One of the main symptoms of a depressive disorder is a lack of drive.
But it is activation that can help speed up recovery. Experts agree that social activities, such as going for walks together or exercising in a group, are particularly effective.
However, the decision to engage in social activities often represents a double overcoming. Many patients report that in addition to the general unwillingness to expend energy on an activity, there are further fears about social contact.

The fear of being judged by others

“I know that my friends have a positive attitude towards me, and yet I see the looks on their faces when I tell them that I only got up at noon or stayed in my pyjamas all day,” reports one patient. “That’s when I lose the desire and also the courage to tell them everything honestly.”

No desire to be pushed

Relatives and friends try to do what helps with “ordinary sadness” when they are in contact with depressed people. They motivate, they push and they persuade. They treat a depressed person as if everything were a question of their own motivation.
This behaviour is logical and absolutely understandable if one is not sufficiently informed about the clinical picture of depression. Well-intentioned words can nevertheless harm those affected and thus lead them to avoid contact.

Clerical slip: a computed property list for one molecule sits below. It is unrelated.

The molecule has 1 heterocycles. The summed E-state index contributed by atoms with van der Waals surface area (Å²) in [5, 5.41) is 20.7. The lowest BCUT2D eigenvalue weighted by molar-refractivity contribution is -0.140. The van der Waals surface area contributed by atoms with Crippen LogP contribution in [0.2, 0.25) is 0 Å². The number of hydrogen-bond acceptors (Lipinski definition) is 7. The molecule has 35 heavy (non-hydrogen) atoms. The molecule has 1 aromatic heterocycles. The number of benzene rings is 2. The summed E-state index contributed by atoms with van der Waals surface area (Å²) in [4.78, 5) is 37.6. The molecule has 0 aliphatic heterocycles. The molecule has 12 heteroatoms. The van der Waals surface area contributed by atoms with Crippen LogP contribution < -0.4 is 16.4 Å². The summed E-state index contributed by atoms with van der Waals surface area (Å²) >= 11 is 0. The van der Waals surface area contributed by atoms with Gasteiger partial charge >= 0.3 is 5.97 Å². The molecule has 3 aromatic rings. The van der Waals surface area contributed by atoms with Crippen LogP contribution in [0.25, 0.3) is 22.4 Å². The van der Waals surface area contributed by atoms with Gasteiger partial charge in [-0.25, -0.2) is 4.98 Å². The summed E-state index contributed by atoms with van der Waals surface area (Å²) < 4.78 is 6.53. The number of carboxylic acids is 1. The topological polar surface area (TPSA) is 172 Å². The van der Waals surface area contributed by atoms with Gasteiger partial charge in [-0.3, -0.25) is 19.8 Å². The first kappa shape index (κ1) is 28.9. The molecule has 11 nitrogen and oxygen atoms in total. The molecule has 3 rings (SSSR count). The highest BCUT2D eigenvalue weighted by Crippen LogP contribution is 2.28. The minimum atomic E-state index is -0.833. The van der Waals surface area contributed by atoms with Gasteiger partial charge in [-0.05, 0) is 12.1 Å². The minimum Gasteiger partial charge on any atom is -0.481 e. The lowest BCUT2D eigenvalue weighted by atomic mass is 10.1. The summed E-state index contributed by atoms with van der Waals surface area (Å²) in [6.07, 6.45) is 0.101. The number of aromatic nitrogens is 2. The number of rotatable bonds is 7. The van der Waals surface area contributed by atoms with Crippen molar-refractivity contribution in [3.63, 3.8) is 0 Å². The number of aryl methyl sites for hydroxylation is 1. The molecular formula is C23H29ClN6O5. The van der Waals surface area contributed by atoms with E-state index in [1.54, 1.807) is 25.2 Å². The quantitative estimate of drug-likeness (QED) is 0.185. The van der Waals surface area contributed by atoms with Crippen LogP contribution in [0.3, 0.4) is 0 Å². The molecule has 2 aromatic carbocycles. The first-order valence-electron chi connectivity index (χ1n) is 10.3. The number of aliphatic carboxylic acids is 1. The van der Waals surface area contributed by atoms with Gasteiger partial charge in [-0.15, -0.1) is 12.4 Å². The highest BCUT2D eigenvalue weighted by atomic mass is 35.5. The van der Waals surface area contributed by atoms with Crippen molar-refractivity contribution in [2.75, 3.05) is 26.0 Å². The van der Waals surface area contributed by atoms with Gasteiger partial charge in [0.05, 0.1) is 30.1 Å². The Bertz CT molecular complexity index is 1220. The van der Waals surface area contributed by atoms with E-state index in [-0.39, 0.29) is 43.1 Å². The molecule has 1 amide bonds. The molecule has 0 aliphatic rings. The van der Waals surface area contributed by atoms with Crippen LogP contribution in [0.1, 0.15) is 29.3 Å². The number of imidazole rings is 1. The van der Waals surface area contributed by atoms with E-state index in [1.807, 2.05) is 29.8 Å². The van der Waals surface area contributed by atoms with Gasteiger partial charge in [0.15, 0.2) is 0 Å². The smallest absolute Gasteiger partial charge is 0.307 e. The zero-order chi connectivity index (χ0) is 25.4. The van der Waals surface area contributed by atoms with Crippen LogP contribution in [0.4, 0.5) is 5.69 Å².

One sufferer reports: “If my friends knew how much energy it takes me to go shopping or to vacuum! Anyone who hasn’t experienced how insurmountable it feels to get up to do errands or any activity simply can’t imagine it.”

Having little to give

Relationships are made up of give and take. For patients, it is a challenge to ensure this balance. On the one hand, there is an increased feeling of having nothing to give and little room to manoeuvre when the other person demands attention or support. On the other hand, the negative self-image – which increases during a depressive episode – can also lead to self-reproach and strict self-judgement. Neither of these leaves a good feeling.

The recommendation: Understanding the illness and authentic communication

All of the above challenges that patients face with regard to social activities can be answered with the same recommendation. Develop understanding for the disease and communicate authentically!
Someone who knows the disease well can tell others about it and communicate their knowledge. At the same time, someone who knows about existing symptoms is less likely to judge themselves. The more “gracious” self-image leads to a more relaxed situation overall and thus to being less pressured in social situations as well.
Those who know facts can more easily pay attention to their needs and be self-caring without avoiding challenges. And a basic human need can thus be fulfilled more easily: The need for social interactions.
We at want to help you with this!

Spread the word
(Visited 102 times, 1 visits today)
← Back to blog Home← Back to blog Home